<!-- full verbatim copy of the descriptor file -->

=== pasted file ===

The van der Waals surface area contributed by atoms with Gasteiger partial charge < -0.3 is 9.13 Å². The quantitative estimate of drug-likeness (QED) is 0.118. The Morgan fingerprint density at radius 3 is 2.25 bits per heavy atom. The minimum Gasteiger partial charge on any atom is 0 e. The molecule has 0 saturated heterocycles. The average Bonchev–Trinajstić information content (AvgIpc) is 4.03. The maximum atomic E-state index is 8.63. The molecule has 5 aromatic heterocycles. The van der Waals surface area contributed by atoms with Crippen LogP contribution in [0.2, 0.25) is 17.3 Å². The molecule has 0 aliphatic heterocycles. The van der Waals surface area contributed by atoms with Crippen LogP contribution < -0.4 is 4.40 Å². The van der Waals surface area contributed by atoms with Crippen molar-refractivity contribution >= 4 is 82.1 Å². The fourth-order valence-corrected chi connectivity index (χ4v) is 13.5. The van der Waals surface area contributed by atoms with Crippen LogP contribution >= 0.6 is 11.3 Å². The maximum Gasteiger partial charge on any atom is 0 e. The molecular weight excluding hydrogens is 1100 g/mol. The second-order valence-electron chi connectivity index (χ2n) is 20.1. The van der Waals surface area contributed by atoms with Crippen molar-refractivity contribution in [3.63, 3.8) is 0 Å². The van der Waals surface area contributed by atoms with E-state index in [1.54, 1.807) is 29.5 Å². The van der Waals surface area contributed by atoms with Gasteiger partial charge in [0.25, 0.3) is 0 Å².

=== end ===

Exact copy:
The van der Waals surface area contributed by atoms with Gasteiger partial charge < -0.3 is 9.13 Å². The quantitative estimate of drug-likeness (QED) is 0.118. The Morgan fingerprint density at radius 3 is 2.25 bits per heavy atom. The minimum Gasteiger partial charge on any atom is 0 e. The molecule has 0 saturated heterocycles. The average Bonchev–Trinajstić information content (AvgIpc) is 4.03. The maximum atomic E-state index is 8.63. The molecule has 5 aromatic heterocycles. The van der Waals surface area contributed by atoms with Crippen LogP contribution in [0.2, 0.25) is 17.3 Å². The molecule has 0 aliphatic heterocycles. The van der Waals surface area contributed by atoms with Crippen LogP contribution < -0.4 is 4.40 Å². The van der Waals surface area contributed by atoms with Crippen molar-refractivity contribution >= 4 is 82.1 Å². The fourth-order valence-corrected chi connectivity index (χ4v) is 13.5. The van der Waals surface area contributed by atoms with Crippen LogP contribution >= 0.6 is 11.3 Å². The maximum Gasteiger partial charge on any atom is 0 e. The molecular weight excluding hydrogens is 1100 g/mol. The second-order valence-electron chi connectivity index (χ2n) is 20.1. The van der Waals surface area contributed by atoms with Crippen molar-refractivity contribution in [3.63, 3.8) is 0 Å². The van der Waals surface area contributed by atoms with E-state index in [1.54, 1.807) is 29.5 Å². The van der Waals surface area contributed by atoms with Gasteiger partial charge in [0.25, 0.3) is 0 Å².